I've said it before: one Scalia on the Court is a dream; nine would be a nightmare, because then we'd be back to a original intrepretation of the Constitution, and who needs that?
"...but there is no sign that she has the intellectual depth or sophisticated understanding of the Constitution to seriously challenge the liberal legal mainstream."
What the hell does that mean? All she needs to do is get four votes to side with her and what she says will become law. If she writes enough birthday cards with hearts on them, that ought to be sufficient to sway those stodgy Justices to her side.
She doesn't have to challenge the liberal legal mainstream, all she has to do is be a cipher, a pimple on the butt of jurisprudence, and the left will have to challenge her. If you are a woman and a friend of GW, you don't need brains to be a Supreme Court Justice, no it's all about feeling good about someone. That's why I'm having my heart surgery done by my chiropractor, he's so much more friendly than those guys down at the hospital.
She won't write them, that's what interns are for.
Court will deliver written opinions in roughly 170 cases per year...
Not nearly that many--more like less than half of 170 according to the following:
The number of slip opinions published each Term has varied over the years from as few as 75 to as many as 150.
The number of cases handled by the Court -- with full opinions -- has been reduced substantially in recent decades, from some 140-150 to 70-90.
80 opinions this past term.
You're right. It will deliver summary judgement in about 120 cases, written opinions in about 80-90.
Way to re-establish the integrity and legitimacy of constitutional law.
Sorry, but nine eggheads, even conservative eggheads, is a disaster waiting to happen. You need people with pragmatic, everyday outlooks to know how laws affect real people. As Bill Buckley often said, "I'd trust myself to the first 100 names in the Boston phone book than the faculty of Harvard," and in this case I'd trust the decisions of nine average Americans just as soon as a bunch of "brilliant" legal scholars---of any stripe.
She doesn't have to challenge the libs. She only has to vote the right way, and and you certainly don't need brains for that. In fact, brains are just a hindrance to good jurisprudence. Leave the great decisions to Scalia and Thomas and Roberts, then just use Miers as a convenient sock puppet to rubber stamp the ideas of men with brains. I don't know why people think a woman on the Supreme Court should have brains anyway, how much brain work does it take to make coffee or write a cute birthday card?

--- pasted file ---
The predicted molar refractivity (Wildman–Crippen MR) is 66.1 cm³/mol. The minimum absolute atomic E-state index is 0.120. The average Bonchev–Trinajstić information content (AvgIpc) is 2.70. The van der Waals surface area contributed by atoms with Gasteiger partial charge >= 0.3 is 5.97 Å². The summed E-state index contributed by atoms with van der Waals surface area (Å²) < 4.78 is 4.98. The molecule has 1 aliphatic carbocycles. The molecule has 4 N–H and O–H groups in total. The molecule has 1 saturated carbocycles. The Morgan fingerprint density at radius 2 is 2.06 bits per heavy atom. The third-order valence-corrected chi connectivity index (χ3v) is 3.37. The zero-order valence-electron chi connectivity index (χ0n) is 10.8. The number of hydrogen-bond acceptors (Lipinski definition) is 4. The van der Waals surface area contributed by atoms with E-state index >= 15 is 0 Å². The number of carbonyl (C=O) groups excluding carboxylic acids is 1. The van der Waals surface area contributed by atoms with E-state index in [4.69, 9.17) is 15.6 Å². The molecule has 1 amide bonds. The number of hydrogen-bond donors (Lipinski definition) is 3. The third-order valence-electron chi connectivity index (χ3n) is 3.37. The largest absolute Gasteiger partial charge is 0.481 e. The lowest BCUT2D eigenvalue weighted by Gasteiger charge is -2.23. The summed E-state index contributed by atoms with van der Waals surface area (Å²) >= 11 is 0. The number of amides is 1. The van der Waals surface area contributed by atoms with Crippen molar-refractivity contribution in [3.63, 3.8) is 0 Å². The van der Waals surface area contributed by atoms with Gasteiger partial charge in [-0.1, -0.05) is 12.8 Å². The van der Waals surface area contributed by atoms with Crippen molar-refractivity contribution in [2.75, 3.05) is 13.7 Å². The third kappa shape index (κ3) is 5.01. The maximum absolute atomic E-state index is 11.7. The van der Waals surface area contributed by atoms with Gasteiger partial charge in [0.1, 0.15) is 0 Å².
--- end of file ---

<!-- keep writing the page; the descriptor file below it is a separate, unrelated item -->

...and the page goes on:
Sorry, but nine eggheads, even conservative eggheads, is a disaster waiting to happen. Especially ones who believed in strict constructionism, cause there's no knowing where a strict reading of the Constitution will lead you. Could be anywhere, conservative penumbras anyone?
You need people with pragmatic, everyday outlooks to know how laws affect real people. Like, how a parking ticket gets written or how many spotted owls does it take to make a pie. As Bill Buckley often said, "I'd trust myself to the first 100 names in the Boston phone book than the faculty of Harvard,". That's why we need to go the opposite way and find someone of low IQ, lower than mine even.
I'd trust the decisions of nine average Americans just as soon as a bunch of "brilliant" legal scholars---of any stripe. Sort of the way 12 jurors awarded $250 million in the Vioxx case, putting an entire industry in chaos. Now there's jurisprudence for ya, straight from the common man.
I keep wondering how many justices the next president will appoint and what the results will be.
And your post isn't all about feelings? You've been told for the last few years that only X, Y and Z will be suitable candidates so you've gone into brain lock at the thought of anyone other than X, Y and Z being nominated.
I think you may have missed Fast Coyote's point.
"And your post isn't all about feelings? "
Posts on this thread by me have been satirical. In general, my posts are not about feelings but about contract law - adherence to the Constitutional contract without which there is chaos. Pretty unemotional stuff.
"Wonder how many of those will end up in law school texts?"
The one that overturn Roe V Wade will.
"But why not go with someone who has already proven themselves?"
Because 41 people, not qualified to catch dogs will not let this person sit on the bench. How is that for a reason?
|Need more info|
|I'm voting Hillary!|